Northampton singer-songwriter Hana Brooks is back with her impressive new single ‘Used To Be’. Having toured the Sofar Sounds circuit in London during the summer Brooks released  ‘Leave It’ last November, gaining her much radio and streaming plays. It has lead to a tasty residency at West London’s The Troubadour venue [where ‘Used To be’ will have it’s launch party on February 28th]. Mixed by Nick Bennett [London Grammar, etc.] ‘Used To Be’ comes with a blend of subtle beats & bass anchored to that Californian blend of synths and guitars – and of course her distinctive vocal talents. This special song should propel her into the heart of the industry – if it knows what’s good for it.

New Boots spoke to Brooks about the song and the path that led her to here. You can watch the video below too

When and why did you decide to start performing?
I have always wanted to perform, it’s something I have always felt is right and feels like what I am meant to be doing! I love it. I feel more comfortable on a stage in front of 500 people than I would in a living room with two people.

Did you ever play covers? What were your favourites?
Yes, with friends in local bars. My favourites would be Moloko ‘Sing it Back’, The Specials ‘Monkey Man’. Always so much fun. Basically just jamming through any 90’s dance banger was always a laugh.

Who is on your playlist right now?
The Neighbourhood; also loving Pale Waves at the moment and a bit of Portugal .The Man

Has your musical taste changed much from when you were growing up?
It has always been diverse. As a kid my older cousin gave me Nirvana Nevermind and the Spice Girls album on the same cassette! I grew up listening to a lot of Motown, hip-hop and Frank Sinatra. I would say my music taste hasn’t changed a bit, as I’ve always just listened to just about EVERYTHING.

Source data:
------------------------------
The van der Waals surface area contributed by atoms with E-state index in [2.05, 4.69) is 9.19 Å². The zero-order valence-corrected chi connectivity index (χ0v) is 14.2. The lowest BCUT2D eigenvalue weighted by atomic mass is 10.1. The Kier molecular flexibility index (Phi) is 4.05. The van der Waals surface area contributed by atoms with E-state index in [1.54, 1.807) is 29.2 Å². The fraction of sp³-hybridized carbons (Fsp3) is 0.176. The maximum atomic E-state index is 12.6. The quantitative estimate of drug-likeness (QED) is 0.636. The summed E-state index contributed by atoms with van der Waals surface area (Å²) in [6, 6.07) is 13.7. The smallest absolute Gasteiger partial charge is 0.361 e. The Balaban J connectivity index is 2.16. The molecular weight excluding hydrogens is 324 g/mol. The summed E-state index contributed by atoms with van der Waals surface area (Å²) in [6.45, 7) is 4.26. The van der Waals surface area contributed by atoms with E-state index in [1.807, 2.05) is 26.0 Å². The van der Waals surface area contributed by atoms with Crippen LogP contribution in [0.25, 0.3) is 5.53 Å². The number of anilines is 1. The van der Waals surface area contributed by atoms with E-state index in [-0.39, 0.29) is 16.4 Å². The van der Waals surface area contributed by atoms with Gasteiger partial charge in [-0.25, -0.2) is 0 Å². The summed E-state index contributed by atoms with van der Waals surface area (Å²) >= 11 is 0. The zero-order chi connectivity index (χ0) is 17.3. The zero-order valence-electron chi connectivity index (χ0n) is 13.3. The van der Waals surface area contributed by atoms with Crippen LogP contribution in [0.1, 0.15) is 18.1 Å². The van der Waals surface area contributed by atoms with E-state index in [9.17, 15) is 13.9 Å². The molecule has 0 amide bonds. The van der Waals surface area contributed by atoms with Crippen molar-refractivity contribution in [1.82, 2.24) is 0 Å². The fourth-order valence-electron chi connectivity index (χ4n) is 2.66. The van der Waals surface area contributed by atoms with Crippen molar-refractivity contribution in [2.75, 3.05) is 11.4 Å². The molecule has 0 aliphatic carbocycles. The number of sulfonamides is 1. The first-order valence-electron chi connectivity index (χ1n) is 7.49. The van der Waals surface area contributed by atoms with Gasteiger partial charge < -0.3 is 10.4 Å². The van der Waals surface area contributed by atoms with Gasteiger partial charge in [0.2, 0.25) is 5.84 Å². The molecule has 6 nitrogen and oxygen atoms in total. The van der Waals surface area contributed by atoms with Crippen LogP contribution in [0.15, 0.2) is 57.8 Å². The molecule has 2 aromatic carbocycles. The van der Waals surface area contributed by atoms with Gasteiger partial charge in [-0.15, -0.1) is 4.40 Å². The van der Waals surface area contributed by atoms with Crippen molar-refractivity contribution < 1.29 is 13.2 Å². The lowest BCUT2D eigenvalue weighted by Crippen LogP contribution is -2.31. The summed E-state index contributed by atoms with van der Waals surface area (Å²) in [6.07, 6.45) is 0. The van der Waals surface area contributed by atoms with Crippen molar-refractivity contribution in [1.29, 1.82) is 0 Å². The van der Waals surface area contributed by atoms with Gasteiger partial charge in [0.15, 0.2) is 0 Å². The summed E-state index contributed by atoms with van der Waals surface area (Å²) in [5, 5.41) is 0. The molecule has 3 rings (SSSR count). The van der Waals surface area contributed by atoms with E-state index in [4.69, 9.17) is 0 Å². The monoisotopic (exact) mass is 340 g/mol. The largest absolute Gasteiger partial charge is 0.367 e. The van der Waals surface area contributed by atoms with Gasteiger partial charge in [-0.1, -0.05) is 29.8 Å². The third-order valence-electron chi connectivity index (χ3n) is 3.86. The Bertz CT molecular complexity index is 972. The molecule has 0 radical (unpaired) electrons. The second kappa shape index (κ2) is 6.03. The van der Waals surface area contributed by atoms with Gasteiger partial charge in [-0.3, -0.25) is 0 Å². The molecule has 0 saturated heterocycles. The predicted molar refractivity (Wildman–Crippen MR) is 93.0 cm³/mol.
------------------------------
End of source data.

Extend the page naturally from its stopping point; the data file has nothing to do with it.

Do you remember the first gig you performed?
At 11 years old I formed a band with a couple of lad’s in my class, playing songs that I wrote! They were very Oasis/BritPop kind of tracks. I actually don’t remember feeling nervous, just super excited to be playing on a big stage. I seem to remember having the most horrendous haircut and was going through a very grungy stage at the time.

Can you talk about what inspired ‘Used To Be’? It’s a very emotional track.
I wrote the track whilst in California, its about a “friend” that I had. At the time we had been on and off. It’s basically about wanting things to be like how they were; that it could be more simple – and how distance from somebody makes you want them more.

What was the musical process like?
This track started like many of my songs do. I had a riff that I had been noodling around with on the guitar and then I built the rest of production around that in Logic with a really pumping drum beat – almost a bit like Drake. I got the demo down at home and then brought it into the studio where everyone instantly got it. From there we built up the synths and added new sections here and there. It was a really natural process with free flowing ideas. The way I like to work is: no limitations and splicing genres.

Did you have much say in how the song was produced?
100%!! As a multi-instrumentalist I like to get as much of the original idea of what is in my head down to a demo at home before I work with other producers to take it to the next level and bring in new ideas.

How was it working with Nick Bennett?
Fantastic! Nick is a very good friend of mine so working together is always sound.

Did you have fun filming the video and visiting the States?
I have a lot of love for California and the States. Getting to film a video in my favourite place on earth with my amazing team…we had a ridiculous amount of fun!

What are you working on next? What can we expect next?
I’ve started work with another amazing producer, alongside releasing more new material over the next couple of months and will be heading across the pond again. Watch this space!

Used To Be is out to download/stream on Monday February 12th

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New Music Friday: Sharkteeth Grinder

The hardcore game is strong across our county, and it doesn’t come any less intense than Corby quartet Sharkteeth Grinder. They – Bobbo Haldane on vocals, Jonny Lewis on guitar, Ross…

The hardcore game is strong across our county, and it doesn’t come any less intense than Corby quartet Sharkteeth Grinder. They – Bobbo Haldane on vocals, Jonny Lewis on guitar, Ross Davison on bass, and David Hoile on drums – begin the year by releasing the feral and furious Volume II EP. Mixed and mastered by Jay Russell at Parlour Studios, it contains four songs of righteous rage to split your speakers apart. New Boots spoke to Haldane for the lowdown on the daily Grind.

How/why did you guys get together to do Sharkteeth Grinder?